Monday, June 28, 2010

The Wavishing Kay Fwancis

Some quick facts about Kay Francis, star of the Ernst Lubitsch classic, Trouble In Paradise.

● Born in Oklahoma City to an actress mother and a father who left when Kay was four, Francis made her Broadway debut at the age of twenty in a modern-dress version of Hamlet. In 1928, she appeared in a play with future Oscar-winner Walter Huston who was so impressed with her that he arranged a screen test with Paramount Pictures. The test was a success, and Francis made her film debut the following year in the Marx Brothers' first film, The Cocoanuts, which was filmed at Paramount's Astoria Studio in New York.

● Francis had a lisp and was known around the backlots of Hollywood as "the Wavishing Kay Fwancis." Generally, dialogue was carefully tailored to conceal her speech impediment, but Ernst Lubitsch refused to rewrite key scenes of Trouble In Paradise for her and you can hear traces of her lisp if you listen closely.

● She left Paramount in 1930 for Warner Brothers. During the early sound era, she was the highest paid actress at Warners.

● At the time she was known for soap opera-style pictures about long-suffering women who wore great clothes, and much to her chagrin, these productions often focused on the clothes more than the dialogue. This eventually led to a protracted dispute with Warners she was destined to lose.

● She was married five times, divorced five times, and kept a diary that included details of numerous affairs with both men and women. George Cukor later said that all the great stars carry a secret which is revealed in their faces, and that Kay's face suggested her secret was particularly wicked.

● Along with Katharine Hepburn, Marlene Dietrich, Greta Garbo and Mae West, Francis was labeled "box office poison" in 1938 by a group of independent theater owners.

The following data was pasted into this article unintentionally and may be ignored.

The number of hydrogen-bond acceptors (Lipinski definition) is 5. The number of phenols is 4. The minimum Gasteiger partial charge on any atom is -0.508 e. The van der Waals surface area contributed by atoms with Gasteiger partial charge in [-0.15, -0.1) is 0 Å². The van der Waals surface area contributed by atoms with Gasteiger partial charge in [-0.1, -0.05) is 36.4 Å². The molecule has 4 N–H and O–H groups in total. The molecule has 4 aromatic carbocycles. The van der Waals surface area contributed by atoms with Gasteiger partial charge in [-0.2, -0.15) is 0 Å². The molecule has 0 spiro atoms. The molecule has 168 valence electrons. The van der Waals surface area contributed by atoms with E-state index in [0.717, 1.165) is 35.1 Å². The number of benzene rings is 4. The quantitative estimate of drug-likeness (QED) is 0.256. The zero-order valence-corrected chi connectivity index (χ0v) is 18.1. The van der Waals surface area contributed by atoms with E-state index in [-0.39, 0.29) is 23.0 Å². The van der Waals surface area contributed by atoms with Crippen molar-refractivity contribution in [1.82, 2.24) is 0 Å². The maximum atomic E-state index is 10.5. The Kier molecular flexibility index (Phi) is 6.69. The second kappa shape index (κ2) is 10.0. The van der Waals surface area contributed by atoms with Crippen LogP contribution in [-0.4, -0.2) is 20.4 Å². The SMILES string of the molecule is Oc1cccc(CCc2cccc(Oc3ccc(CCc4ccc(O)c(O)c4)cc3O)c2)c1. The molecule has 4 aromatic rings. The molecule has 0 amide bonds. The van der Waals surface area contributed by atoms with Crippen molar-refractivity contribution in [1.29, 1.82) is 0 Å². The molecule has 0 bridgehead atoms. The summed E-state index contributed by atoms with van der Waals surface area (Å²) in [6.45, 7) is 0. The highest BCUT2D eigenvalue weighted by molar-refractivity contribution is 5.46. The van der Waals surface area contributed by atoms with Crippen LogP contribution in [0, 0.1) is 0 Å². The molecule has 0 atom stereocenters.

● She made her last movie in 1946. Among her best films were Jewel Robbery, One-Way Passage, Trouble In Paradise and In Name Only.

● She died of breast cancer in 1966. Her estate was valued at around $1 million, the bulk of which went to Seeing Eye, Inc., a company that trained seeing-eye dogs.

9 comments:

KC said...

I wove Kay Francis :-) I didn't know that about Walter Huston giving her a leg up--nice. Too bad there aren't many of her movies available on DVD.

Russell said...

Any mention of the lovely Kay Francis is welcome these days. I hope people try to see beyond her lisp, she's amazing in Trouble in Paradise and her Paramount partnership with William Powell (Jewel Robbery, One Way Passage etc) is really underrated.

Mythical Monkey said...

she's amazing in Trouble in Paradise and her Paramount partnership with William Powell (Jewel Robbery, One Way Passage etc) is really underrated.

I couldn't agree more. I originally sought out Jewel Robbery and One Way Passage to see William Powell and was blown away by Kay Francis. Beautiful, sophisticated, witty and delightfully wicked, both her and the movies. Highly recommended.

Mythical Monkey said...

Too bad there aren't many of her movies available on DVD.

She seems to be one of those forgotten actresses who excelled in the pre-Code era and then saw her best worked shelved after 1934. Which is a pity.

mister muleboy said...

She has a vewwy gweat fwiend in Wome, you knoww. . . .

katie said...

Shouldn't it be "Twouble in Pawadise?"

Gordon Pasha said...

MM

The Lubitsch film, of course, but One Way Passage resonates. And so ably accompanied by Aline MacMahon. Thanks to TCM I have a few of the lesser known Kay Francis films from that most archaic of technologies: VCR. The House on 56th Street, The Keyhole, Living on Velvet.

Gerald

Mythical Monkey said...

Thanks to TCM I have a few of the lesser known Kay Francis films from that most archaic of technologies: VCR.

Back in the day, I used to tape pretty much anything of even the vaguest interest that showed up on TCM and wound up discovering Kay Francis on William Powell day -- in both Jewel Robbery and One Way Passage. The former is a lot of fun, the latter is a classic and is probably Kay's best performance.

And I still have all those tapes in the basement. An awful lot of this blog relies on that stash. I knew they would come in handy some day!

Mythical Monkey said...

As a matter of fact, One Way Passage is on TCM this month -- Thursday, July 29 at 6 a.m. eastern.

God bless TCM.